One blow with a baseball bat left a man in need of a titanium plate in his head and, six months later, a cane for stability to assist him in walking.
The victim gave evidence in the trial of William Cardenas Powery, 24, who had pleaded not guilty to causing grievous bodily harm with intent. The victim, 34, was the brother of Mr. Powery’s girlfriend. They lived in the same yard.
Asked about how he was recuperating, the man replied, “Well, at first the doctor told me I wasn’t going to be able to walk again. I proved that wrong. I can move around, but not as fast as I used to.”
He said sometimes he could not think straight and could barely move his right hand. He described the effect on his whole right side, from his shoulder to his ankle. He said he was still going to therapy, including speech therapy.
On the afternoon he was injured, he said, he had been doing mechanic work on a vehicle in his yard. He became aware of a chore he thought Mr. Powery should be doing. He went to the window of the room where Mr. Powery was sleeping and woke him up. Mr. Powery came to the window and words were exchanged.
Questioned by defense attorney Crister Brady, the man told the court that Mr. Powery said something to him that he could not remember, but it “triggered” a reaction. He admitted hitting Mr. Powery in the face with his hand. Mr. Brady asked what he thought would happen.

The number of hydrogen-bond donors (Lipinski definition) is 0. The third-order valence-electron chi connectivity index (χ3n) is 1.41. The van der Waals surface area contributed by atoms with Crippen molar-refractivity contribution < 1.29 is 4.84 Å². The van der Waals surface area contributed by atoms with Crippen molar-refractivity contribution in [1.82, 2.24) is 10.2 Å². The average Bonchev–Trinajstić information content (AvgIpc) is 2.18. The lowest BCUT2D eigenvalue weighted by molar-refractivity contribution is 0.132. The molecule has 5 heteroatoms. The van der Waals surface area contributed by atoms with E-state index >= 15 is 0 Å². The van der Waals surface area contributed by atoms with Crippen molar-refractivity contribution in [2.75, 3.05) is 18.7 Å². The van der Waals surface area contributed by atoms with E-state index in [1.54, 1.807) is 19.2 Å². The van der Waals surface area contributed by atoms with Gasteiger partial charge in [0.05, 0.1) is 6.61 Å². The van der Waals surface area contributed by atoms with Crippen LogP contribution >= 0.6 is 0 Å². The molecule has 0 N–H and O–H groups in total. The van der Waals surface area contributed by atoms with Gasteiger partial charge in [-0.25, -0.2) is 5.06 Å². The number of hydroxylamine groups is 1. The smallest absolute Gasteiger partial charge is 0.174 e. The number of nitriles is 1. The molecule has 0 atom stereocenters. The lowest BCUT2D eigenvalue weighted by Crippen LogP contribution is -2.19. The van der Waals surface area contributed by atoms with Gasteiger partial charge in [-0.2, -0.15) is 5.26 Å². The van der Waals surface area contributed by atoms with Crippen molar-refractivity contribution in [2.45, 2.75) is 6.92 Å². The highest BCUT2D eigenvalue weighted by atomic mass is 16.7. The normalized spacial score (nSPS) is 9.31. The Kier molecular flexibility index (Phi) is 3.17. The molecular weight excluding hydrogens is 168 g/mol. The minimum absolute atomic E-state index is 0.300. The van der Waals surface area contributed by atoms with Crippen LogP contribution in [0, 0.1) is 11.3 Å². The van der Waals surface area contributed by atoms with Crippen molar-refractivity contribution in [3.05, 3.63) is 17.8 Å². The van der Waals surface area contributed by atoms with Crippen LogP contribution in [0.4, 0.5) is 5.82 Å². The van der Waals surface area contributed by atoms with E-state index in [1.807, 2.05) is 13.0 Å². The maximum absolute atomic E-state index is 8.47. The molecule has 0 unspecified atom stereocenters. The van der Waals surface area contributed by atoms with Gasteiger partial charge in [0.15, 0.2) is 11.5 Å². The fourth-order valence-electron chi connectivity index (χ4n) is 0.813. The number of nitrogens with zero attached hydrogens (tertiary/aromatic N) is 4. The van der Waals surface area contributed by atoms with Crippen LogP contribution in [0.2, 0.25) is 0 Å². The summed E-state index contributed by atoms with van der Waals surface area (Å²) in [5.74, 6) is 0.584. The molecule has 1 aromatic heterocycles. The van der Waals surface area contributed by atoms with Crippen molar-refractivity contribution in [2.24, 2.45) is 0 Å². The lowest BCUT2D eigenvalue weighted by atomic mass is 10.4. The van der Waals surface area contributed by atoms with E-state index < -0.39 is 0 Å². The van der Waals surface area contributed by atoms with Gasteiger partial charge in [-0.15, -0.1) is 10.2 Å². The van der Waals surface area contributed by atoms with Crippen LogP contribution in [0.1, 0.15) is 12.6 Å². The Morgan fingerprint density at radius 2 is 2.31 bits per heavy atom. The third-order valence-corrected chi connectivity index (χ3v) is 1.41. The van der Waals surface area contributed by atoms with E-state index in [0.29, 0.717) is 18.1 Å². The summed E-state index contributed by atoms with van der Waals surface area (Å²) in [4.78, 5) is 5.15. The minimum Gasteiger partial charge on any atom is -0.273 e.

“I thought he would come out and fight me like a man, with two fists,” the victim replied. He said he regretted punching Mr. Powery: “If I had a different approach, this wouldn’t have happened.”
What did happen was narrated by a witness, who said Mr. Powery came out of the window with a metal baseball bat and hit the other man in the head.
Mr. Brady pointed out that there was no premeditation on the part of Mr. Powery and he had no previous convictions.
The victim’s mother had written a letter seeking leniency for Mr. Powery, who, Mr. Brady said, was remorseful and wanted to do what he could do help the injured man. There was no indication that the complainant held a grudge against the defendant, Mr. Brady added, suggesting that this case fell outside the sentencing guidelines.
Justice Charles Quin agreed. He accepted the harm was caused by a single blow in a spontaneous response to insults. Justice Quin took the sentence out of the normal nine-to-16 year range by imposing three years’ imprisonment.